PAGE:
Wednesday, August 22, 2007

Volumes Two and One

Andy Hunt and Paul Eckberg are in the control room discussing where to plug in the wiry things, Andy G. is on his way with the hard drives, and Ben and I sit here at the table in the kitchen, plucking away at our computers. Matt Pierson, player of bass, is also on his way. Ringo is safely tucked away in a backpack, awaiting his reanimation among our ranks.

Now's as good a time as any to tell you about my harebrained scheme (by the way, I looked it up and it's definitely harebrained) regarding Resurrection Letters.

This April I wrote a series of devotional thoughts during Holy Week and someone on the messageboard (Tim Bourne, a.k.a. Sevenmiles) said that they'd been enjoying reading my "resurrection letters." My brain perked up at that phrase, and I immediately thought that it sounded like a good title for an album.* Knowing that I was preparing for another foray into the studio, I made a list of the potential new album songs and was pretty bummed at first that I couldn't see why an album containing those particular songs would be called Resurrection Letters. They didn't seem to have that much to do with Holy Week.

I put the title aside while the Captains and I started playing the new songs at shows, working them out in soundcheck. I started looking for the common thread in the new songs (there's almost always a common thread, however tenuous), and in doing so I realized that RL was a fitting title after all. So many of these songs spoke of rebirth, redemption, new life, the shine of goodness emerging from the rubble of our lives. The title made perfect sense and tied together most of the songs, not to mention the emerging feel of the album.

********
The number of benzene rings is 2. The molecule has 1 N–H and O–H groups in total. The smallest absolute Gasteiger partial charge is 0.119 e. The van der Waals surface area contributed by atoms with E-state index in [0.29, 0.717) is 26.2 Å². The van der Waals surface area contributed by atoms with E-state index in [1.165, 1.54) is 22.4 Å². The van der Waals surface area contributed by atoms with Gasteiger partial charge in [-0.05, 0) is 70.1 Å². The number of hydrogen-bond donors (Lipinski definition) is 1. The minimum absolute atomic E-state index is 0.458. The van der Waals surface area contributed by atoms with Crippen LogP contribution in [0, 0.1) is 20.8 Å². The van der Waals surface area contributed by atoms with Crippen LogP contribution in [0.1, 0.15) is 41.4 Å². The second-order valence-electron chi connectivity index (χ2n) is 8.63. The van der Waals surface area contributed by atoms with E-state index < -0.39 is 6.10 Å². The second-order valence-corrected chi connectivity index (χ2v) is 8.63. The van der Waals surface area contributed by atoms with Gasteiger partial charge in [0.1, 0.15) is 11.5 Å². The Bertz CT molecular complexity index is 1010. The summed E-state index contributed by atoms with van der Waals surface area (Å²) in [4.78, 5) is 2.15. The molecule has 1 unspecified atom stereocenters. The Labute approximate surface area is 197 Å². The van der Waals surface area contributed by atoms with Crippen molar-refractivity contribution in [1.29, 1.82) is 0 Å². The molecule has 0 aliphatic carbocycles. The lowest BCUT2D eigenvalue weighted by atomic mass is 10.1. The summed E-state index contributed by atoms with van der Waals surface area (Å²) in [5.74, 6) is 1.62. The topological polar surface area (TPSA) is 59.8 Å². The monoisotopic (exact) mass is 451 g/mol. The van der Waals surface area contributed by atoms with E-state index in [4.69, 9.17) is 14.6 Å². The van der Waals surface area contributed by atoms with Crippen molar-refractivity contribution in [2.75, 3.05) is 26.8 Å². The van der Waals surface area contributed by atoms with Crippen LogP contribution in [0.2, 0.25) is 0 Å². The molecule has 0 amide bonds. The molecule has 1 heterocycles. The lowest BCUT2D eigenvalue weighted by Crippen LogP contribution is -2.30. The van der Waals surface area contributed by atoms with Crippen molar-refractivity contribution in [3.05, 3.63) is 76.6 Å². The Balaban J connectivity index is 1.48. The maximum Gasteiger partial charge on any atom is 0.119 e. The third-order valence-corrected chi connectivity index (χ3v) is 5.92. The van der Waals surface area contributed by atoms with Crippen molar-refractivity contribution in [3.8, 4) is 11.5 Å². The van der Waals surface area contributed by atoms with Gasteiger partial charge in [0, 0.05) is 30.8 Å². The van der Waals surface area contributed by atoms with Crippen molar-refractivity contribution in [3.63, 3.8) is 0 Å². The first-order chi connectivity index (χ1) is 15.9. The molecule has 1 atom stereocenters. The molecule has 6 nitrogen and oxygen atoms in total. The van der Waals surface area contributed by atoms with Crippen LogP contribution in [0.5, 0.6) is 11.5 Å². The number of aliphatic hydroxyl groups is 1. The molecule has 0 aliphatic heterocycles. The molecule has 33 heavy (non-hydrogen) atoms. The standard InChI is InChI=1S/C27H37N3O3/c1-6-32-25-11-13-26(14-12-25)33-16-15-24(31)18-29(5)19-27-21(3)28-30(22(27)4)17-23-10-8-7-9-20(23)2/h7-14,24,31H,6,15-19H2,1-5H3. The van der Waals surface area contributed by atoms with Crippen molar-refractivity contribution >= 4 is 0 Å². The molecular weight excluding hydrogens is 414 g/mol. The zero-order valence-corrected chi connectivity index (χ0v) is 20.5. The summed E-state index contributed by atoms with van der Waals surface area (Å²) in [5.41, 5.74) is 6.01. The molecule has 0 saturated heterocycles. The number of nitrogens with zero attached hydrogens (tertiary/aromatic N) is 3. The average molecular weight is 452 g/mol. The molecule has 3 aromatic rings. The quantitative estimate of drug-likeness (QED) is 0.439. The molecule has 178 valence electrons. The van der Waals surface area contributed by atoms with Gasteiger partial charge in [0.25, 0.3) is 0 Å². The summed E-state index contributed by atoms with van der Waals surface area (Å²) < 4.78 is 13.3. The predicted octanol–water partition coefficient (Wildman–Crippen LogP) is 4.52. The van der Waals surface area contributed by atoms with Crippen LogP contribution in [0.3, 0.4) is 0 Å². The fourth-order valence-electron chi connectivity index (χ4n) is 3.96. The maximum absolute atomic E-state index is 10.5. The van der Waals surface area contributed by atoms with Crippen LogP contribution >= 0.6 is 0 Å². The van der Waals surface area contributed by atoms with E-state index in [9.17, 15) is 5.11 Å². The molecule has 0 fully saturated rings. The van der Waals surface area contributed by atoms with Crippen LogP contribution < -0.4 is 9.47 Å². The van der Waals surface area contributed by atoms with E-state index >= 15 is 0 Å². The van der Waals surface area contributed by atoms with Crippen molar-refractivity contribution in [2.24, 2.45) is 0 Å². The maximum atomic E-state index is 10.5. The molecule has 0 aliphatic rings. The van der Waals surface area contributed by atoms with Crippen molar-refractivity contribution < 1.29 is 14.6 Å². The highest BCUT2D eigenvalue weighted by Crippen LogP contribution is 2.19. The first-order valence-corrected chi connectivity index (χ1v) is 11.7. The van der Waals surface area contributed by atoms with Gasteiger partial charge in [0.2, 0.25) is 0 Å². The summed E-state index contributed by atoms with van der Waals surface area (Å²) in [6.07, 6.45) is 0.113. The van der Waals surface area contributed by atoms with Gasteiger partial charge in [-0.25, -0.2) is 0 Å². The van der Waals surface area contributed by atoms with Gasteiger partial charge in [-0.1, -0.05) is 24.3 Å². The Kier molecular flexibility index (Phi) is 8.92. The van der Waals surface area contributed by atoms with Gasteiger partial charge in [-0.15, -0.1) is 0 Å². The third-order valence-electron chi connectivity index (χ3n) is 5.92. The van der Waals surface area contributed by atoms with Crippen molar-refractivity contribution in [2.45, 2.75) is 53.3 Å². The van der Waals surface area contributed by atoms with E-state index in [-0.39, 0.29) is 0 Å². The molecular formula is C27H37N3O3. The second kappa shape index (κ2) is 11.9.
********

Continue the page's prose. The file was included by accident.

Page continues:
Then a funny thing happened.

I realized that there was more to say. More than one album could contain. Over the years people have suggested that I record an Easter concept album that would complement Behold the Lamb, something that could be performed during the lenten season to help prepare the heart for Easter worship. My stock response has always been that Behold the Lamb IS an Easter album, if you think about it. Christmas and Easter are celebrating the same thing. Another cycle of songs would be redundant, not to mention possibly seeming opportunistic in light of the success of the Christmas album and tour. Nothing in me wanted to record an album like that. If nothing else, I balked at the challenge of writing a piece of that scope again. Behold the Lamb took years to write, and so many wonderful things aligned to make the record what it is, I doubted it could be repeated.

But doubt is a silly excuse not to do something.

I feel compelled to create an eight song (from Palm Sunday to Resurrection Sunday) meditation on Holy Week. The two albums will fit together, one being about Christ's passion and resurrection, the other being about what that resurrection means for me and for us two thousand years later. The problem is, I'm recording volume two first. So the tentative title of this album is Resurrection Letters, Volume Two, and the next album will be volume one. I've already started one of the songs and have ideas for a few more, and we're thinking ahead about how to musically tie this record to that one.